Y’all, it’s gonna get real up in here today. Sister over here about to bust out the big words. So sit down and just let me write this here stuff down, and I promise I’ll break it all down in the end.
Post-Traumatic Stress Disorder (PTSD) is a serious, life-altering disorder occurring after a scary or dangerous event in a person’s life. As is the case with many invisible illnesses, there is widespread lack of understanding in regards to PTSD. Many believe that only combat veterans can have the disorder, and many others believe that, like depression, it is something that you should “suck it up” and just “think happy thoughts” to get over. Unfortunately for those who have to deal with PTSD on a regular basis, that not how this works. That’s not how any of this works.
Let’s be real for a minute. No joking here. All bullshit aside for just a minute. The image below is a good resource for screening with PTSD. If you believe that you have PTSD, you may want to consider filling this out and bringing it in to a mental health professional who is familiar with PTSD treatment. I favor the Treatments That Work series. I have been in and out of therapy since my 20s. I am now 40 years old, and this is the first treatment that has ever been even remotely successful. It’s more work than I’ve ever put forth, but it’s worth it.
PTSD Checklist – Click to enlarge
Okay. Let’s break it down, y’all. Hyperarousal, a state of excessive responsiveness and heightened psychological stress, causes an increase in the levels of cortisol that is released into your body.
Now you’re sitting over there saying, “Sister, what the fuck is cortisol? Why you using all these big fancy words today?” Cortisol is a hormone released into your body also known as the stress hormone. It’s what triggers that feeling of, “OMG I’M GONNA FUCKING DIE!” feeling that goes off in your brain. Cortisol in normal amounts is a healthy thing. Your brain actually slowly releases cortisol to bring your body out of it’s sleep cycle at night. It’s what helps us wake up in the morning. Cortisol is what lets us know when something actually is dangerous. However, when there is too much cortisol being released into our body for too long we run a higher risk of type 2 diabetes, insomnia, obesity, high blood pressure, chronic fatigue, chronic pain, and a host of other illnesses.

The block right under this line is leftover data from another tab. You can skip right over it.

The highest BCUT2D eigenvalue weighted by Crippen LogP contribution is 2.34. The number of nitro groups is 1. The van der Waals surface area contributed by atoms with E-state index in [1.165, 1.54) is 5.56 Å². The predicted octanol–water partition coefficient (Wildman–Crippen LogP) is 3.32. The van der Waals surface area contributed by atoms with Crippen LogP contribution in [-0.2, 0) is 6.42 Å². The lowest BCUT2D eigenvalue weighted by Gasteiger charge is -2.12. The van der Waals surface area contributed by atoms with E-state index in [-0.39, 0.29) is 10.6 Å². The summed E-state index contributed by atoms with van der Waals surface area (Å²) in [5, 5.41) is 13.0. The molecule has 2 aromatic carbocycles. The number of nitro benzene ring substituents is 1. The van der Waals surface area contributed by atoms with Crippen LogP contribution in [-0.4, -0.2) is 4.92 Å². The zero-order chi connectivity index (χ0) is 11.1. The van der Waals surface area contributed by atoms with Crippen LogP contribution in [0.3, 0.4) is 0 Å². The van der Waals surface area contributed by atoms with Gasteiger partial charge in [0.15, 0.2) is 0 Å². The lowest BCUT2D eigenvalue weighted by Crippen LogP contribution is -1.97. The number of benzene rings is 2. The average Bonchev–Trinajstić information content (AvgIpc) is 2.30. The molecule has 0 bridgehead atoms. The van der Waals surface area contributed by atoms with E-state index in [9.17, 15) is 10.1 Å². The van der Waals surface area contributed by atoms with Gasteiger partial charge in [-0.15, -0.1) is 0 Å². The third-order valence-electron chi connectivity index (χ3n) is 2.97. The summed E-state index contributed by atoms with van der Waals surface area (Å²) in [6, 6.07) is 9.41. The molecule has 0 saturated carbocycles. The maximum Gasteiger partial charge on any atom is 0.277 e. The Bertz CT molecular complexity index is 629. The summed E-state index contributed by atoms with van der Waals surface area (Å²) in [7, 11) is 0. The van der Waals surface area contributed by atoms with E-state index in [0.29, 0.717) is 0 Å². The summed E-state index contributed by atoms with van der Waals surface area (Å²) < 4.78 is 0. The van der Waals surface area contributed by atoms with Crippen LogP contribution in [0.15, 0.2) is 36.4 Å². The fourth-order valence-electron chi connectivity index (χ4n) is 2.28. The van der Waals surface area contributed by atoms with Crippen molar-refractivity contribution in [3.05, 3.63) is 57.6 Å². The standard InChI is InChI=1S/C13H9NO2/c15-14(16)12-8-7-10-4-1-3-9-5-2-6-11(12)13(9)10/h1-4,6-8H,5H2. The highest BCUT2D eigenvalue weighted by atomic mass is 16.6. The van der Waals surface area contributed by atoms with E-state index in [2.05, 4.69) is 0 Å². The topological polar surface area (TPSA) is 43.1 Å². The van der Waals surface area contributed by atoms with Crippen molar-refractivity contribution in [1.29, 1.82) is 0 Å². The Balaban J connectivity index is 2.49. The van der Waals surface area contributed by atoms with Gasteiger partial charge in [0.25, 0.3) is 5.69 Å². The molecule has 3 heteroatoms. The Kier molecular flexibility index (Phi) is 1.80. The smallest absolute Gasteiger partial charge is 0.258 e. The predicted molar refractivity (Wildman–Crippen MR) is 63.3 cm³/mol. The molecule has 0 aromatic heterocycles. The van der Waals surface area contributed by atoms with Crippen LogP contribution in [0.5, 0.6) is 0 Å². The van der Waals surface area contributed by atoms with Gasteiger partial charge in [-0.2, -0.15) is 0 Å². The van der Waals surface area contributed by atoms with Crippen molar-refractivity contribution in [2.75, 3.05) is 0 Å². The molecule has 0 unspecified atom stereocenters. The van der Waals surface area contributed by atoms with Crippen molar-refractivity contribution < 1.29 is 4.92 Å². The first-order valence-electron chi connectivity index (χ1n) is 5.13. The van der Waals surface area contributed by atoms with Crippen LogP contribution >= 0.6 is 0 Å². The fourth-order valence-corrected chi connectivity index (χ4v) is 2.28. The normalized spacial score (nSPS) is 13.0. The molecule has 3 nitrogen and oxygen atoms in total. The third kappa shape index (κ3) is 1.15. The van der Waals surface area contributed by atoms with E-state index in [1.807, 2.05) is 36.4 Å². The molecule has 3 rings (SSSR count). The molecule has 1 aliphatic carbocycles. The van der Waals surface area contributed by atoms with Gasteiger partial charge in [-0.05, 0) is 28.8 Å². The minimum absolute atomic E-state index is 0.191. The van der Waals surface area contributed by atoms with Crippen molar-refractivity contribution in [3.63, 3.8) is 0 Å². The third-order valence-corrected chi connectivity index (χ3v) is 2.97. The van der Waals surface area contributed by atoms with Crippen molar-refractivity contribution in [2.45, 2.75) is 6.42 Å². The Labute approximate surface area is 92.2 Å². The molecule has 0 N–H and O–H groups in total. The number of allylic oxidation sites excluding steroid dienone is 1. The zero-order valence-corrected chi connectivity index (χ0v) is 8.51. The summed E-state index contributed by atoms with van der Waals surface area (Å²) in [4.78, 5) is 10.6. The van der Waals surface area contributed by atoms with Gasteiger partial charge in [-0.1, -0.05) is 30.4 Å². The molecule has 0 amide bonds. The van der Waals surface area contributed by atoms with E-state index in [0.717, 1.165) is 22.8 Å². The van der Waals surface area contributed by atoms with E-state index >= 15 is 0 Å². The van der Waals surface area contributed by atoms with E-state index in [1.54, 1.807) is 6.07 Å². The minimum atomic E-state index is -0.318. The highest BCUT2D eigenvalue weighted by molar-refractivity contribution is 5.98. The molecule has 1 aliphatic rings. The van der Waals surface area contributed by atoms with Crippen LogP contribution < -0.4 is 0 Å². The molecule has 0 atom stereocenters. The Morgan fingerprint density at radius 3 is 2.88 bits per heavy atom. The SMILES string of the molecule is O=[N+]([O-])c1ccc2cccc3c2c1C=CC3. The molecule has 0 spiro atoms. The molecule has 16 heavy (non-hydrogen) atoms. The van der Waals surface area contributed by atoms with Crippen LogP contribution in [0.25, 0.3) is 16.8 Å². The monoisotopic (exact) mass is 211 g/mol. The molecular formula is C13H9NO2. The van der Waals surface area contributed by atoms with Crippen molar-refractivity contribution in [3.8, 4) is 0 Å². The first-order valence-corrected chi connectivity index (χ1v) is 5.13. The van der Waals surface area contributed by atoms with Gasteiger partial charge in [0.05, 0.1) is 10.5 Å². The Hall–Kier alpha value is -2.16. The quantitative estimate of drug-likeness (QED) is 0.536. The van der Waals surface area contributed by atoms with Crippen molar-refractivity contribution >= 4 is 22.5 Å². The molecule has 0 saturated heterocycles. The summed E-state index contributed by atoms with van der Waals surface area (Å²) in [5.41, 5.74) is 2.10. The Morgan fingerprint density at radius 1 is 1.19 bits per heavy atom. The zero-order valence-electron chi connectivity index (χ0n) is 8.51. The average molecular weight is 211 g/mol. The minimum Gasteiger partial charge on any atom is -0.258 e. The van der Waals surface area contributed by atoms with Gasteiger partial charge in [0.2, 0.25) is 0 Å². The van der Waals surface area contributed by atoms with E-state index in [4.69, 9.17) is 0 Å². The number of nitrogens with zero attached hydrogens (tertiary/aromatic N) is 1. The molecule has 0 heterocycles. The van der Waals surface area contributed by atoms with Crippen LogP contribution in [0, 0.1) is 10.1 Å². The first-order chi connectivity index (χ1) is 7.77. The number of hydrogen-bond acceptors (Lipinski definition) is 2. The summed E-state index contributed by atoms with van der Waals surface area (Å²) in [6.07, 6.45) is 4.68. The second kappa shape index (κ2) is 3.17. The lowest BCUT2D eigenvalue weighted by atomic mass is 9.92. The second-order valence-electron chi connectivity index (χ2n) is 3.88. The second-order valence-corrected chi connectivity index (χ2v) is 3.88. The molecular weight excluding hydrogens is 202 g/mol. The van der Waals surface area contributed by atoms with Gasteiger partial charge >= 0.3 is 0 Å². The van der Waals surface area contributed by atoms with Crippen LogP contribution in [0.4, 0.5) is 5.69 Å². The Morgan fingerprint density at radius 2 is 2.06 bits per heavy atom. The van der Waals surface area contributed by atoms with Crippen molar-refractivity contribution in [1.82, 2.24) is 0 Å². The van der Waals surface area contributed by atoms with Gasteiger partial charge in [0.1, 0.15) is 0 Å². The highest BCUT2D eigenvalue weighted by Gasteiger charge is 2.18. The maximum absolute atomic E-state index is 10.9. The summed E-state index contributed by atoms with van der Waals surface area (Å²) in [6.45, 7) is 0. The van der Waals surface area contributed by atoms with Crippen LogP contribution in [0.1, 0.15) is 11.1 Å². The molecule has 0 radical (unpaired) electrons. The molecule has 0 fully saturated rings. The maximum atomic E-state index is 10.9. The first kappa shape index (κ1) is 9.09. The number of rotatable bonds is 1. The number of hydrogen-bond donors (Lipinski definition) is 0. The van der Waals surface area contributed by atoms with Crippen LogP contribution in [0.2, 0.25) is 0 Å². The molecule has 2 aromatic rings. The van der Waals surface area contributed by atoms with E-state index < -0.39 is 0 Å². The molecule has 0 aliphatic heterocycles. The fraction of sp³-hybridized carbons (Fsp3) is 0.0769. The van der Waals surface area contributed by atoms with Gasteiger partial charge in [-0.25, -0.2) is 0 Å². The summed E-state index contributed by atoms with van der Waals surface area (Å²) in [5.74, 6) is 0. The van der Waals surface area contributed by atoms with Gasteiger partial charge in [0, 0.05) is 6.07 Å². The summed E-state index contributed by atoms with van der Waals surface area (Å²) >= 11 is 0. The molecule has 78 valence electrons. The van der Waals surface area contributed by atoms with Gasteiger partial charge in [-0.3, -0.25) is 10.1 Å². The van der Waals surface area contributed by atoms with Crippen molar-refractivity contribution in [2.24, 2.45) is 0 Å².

You might be still saying, “Sister, I’m about sick of this shit today? What in the actual shit you talking about?” Real talk here. If you feel like everything scares the shit out of you and you always wanna be jumping out of your skin, that’s hyperarousal. Now we gotta figure out a way for you to stop doing that shit. I mean nobody wants to be scared all the time, and those of you who think it’s funny to keep scaring people all the time who don’t like being scared, I got one word for you.
Okay. Now that I got that of my chest…
There is treatment. There is help. You can overcome this. I’m starting to see this. I’ve been in therapy for two-and-a-half years now. I started off in anger management therapy with Counselor Dude, and now I see a trauma therapist where it was determined I have PTSD.
I won’t lie. The treatment is hard. It’s not just hard. It’s fucking hard. It’s the fucking hardest thing I have ever done in my life, but I see changes. Some days I even see the light at the end of the tunnel. My abuse started when I was three years old. A family friend who was living with us abused me sexually, and it’s something I have relived for decades. I have never been free of this. I am not free yet, but some days I can almost picture a time when I will be free.
So today in a nutshell… PTSD symptoms = nightmares/night terrors of an event that has occurred in the past, feeling like you’re reliving a traumatic event/events, flashbacks, feeling like you’ll never be free, loss of interest in things you used to enjoy, agoraphobia, feeling numb, lack of ability to feel love for those around you, emotional avoidance, severe anxiety, avoiding thoughts about the event, or uncontrollable thoughts about the event. I could go on and on. Basically, if the event haunts you and you feel like it’s out of control, I urge you to reach out. Sidran Institute is an excellent starting point. Reach out. Get help. You’re not alone.
The Help Guide: PTSD and Trauma
The Help Guide: How To Help Someone With PTSD
Sidran Institute: Resources
Sidran Institute: National List of Trauma Treatment Programs
National Suicide Prevention Hotline 1-800-273-8255